Tuesday, April 5, 2016

The Dybbuk Box by Lily Verlaine

The scariest ghost story to emerge in the past decade about so called ‘cursed objects; is the tale of the dibbuk box. There have been quite a number of variations from different sources, but here’s the general story.

I was watching an episode of Paranormal Witness, I find it quite entertaining though I take most of what is said with a large pinch of salt, this particular episode was about a very nasty piece of furniture indeed, it was a wine cabinet which came to be known as The Dybbuk Box.

A dybbuk is a restless, usually malicious spirit which is believed to haunt and even posses the living. Once again it was eBay that helped the box gain it’s notoriety, and an accompanying horror story written by Kevin Mannis, which just like haunted Annabelle, inspired a film in 2012 entitled The Possession. Kevin Mannis who put the box on the auction site in 2003 wrote that he experienced a series of horrific nightmares which he shared with other people while he was in possession of the box or when they stayed at his home.

He had only just bought the box home and dropped it off at his workshop, when he received a phone call from his terrified shop keeper something was downstairs cursing and shattering light bulbs. His own mother suffered a stroke on the very day that he gave her the box as a birthday present, it was no wonder that she demanded he take the item back.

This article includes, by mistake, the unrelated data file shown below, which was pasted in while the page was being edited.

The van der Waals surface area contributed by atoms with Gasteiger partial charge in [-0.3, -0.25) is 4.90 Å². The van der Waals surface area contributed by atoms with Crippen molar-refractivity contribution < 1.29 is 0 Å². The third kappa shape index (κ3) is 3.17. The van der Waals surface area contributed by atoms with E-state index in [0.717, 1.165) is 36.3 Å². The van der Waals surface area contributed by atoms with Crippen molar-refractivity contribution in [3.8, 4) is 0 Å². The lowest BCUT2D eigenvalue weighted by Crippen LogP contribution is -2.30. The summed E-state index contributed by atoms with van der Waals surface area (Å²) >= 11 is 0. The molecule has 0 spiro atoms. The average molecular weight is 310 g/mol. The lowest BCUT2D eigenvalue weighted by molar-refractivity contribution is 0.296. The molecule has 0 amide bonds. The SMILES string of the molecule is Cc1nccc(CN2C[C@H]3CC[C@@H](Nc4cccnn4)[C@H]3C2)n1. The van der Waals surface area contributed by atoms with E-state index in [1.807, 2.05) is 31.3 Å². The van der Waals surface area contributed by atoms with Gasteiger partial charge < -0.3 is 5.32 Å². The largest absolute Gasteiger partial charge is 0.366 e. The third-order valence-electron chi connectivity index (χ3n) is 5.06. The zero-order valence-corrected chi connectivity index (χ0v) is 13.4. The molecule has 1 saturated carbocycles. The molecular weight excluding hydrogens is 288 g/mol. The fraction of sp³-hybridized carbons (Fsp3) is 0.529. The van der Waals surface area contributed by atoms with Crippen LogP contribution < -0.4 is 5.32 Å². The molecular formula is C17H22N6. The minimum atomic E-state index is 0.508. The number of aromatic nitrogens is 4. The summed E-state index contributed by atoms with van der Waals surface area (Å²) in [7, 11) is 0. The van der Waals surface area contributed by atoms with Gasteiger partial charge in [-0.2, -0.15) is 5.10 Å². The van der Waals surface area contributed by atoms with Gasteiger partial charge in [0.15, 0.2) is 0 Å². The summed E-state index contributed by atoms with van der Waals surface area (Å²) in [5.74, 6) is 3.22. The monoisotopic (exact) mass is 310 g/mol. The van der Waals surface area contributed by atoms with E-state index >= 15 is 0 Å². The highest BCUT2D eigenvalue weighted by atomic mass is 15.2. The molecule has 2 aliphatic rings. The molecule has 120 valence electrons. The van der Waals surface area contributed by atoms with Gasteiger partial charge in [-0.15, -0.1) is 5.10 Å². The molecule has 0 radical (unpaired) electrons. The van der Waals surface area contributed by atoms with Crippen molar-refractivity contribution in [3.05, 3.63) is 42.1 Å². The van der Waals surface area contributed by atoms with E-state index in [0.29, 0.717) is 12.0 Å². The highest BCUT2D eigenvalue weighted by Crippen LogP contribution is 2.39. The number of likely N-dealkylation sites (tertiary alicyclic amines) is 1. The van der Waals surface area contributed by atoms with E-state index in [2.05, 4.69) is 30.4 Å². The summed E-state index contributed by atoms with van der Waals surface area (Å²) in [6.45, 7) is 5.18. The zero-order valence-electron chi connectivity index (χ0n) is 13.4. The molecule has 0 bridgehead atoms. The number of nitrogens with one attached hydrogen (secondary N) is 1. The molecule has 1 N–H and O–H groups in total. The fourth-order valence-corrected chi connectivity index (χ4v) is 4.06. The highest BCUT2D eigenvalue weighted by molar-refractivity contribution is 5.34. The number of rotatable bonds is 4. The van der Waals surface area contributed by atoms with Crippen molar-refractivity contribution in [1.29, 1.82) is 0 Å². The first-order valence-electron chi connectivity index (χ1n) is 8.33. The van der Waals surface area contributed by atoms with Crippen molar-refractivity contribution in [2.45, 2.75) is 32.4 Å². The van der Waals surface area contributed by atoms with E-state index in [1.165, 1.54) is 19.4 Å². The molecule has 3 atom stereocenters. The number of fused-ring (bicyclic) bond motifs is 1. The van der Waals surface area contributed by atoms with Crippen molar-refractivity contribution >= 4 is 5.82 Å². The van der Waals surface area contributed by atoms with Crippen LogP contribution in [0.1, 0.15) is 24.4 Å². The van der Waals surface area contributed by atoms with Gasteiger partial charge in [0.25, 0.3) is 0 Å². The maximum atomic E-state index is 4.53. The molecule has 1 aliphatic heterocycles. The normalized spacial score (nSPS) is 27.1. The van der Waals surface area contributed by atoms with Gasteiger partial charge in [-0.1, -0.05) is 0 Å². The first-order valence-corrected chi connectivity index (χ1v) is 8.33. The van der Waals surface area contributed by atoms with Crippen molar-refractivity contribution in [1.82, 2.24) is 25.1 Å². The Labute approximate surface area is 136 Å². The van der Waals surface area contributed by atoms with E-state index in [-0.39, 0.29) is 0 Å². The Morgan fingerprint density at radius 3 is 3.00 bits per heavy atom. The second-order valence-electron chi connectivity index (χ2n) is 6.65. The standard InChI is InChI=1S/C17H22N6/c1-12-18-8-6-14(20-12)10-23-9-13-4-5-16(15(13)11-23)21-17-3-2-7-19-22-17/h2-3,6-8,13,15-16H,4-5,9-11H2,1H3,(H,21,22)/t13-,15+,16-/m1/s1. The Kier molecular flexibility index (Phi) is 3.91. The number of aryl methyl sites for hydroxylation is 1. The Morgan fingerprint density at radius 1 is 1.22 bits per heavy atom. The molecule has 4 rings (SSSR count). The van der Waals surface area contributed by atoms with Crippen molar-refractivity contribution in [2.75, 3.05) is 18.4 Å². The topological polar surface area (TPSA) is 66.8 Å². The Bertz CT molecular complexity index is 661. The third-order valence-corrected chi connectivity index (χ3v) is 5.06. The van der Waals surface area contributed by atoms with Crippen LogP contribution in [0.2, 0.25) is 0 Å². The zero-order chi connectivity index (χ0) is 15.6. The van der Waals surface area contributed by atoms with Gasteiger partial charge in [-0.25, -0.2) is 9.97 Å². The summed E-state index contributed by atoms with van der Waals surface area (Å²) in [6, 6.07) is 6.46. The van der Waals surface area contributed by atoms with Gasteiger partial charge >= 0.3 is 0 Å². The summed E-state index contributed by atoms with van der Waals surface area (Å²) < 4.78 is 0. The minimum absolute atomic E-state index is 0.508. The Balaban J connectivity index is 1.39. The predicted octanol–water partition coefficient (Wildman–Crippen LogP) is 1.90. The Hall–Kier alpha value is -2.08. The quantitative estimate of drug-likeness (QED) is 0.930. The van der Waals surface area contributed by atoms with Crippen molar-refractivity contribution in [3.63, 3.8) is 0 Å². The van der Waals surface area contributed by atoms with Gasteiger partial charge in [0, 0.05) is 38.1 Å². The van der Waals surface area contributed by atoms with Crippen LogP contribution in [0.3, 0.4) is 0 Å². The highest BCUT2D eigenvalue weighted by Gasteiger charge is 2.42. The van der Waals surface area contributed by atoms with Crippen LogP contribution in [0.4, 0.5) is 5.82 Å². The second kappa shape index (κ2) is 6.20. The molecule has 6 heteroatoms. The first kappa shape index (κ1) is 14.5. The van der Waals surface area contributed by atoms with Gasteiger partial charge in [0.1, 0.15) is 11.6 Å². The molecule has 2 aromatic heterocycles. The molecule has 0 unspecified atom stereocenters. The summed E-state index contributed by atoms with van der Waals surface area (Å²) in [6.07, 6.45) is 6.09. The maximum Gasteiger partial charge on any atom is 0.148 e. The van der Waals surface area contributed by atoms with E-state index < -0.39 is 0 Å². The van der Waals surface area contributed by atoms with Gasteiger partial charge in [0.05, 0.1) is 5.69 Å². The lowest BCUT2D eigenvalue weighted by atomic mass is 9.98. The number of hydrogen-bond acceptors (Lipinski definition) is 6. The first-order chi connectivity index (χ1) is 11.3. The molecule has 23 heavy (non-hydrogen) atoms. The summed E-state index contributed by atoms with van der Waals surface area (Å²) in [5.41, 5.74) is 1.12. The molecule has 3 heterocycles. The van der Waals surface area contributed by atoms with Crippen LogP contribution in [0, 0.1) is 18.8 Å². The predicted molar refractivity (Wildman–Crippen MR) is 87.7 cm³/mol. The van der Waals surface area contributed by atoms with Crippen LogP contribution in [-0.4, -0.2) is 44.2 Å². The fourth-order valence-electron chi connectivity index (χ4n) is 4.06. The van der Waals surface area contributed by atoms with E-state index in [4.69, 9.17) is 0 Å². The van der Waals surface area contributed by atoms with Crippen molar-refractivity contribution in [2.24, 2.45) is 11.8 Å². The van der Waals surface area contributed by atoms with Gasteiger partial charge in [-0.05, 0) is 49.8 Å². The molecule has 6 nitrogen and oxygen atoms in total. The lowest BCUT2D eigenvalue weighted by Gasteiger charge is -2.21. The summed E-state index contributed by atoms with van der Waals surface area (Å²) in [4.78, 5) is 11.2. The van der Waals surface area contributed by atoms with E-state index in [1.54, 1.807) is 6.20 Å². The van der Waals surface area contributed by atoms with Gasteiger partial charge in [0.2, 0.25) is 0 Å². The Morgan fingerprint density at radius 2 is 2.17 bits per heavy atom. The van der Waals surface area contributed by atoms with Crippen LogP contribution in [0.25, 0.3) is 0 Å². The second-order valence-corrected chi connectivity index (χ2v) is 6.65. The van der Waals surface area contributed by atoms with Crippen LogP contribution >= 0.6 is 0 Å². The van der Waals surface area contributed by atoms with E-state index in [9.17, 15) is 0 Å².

Everyone in his family who came into contact with the cabinet had a similar dream, that of an old hag who beat them, and they would wake up the following morning with bruises. There was always a strong smell of Jasmine flowers or cat urine around the box. Mannis began having bad luck, he was the victim of identity theft, and lost his store’s lease. He also began to start seeing a shadowy figure out of the corner of his eye. He decided to sell the box on eBay.

Iosif Neitzke a Missouri student at Truman State University in Kirksville, was the ‘lucky’ winner of the box at $140 but within a few months had put it back for sale on eBay. He claimed the box caused the electricity to fault in his house, lights were blown and laptops burnt out, he began to suffer severe hair loss over the course of one week and hoards of insects began to congregate in his rooms, he also saw a similar shadow figure and smelled the same odours.

Jason Haxton, was the Director of the Museum of Osteopathic Medicine in Kirksville, Missouri, he first heard the story via Neitzke’s roommate and began following Neitzke’s blogs regarding the box, he contacted him and bought the box for $280 in February of 2004.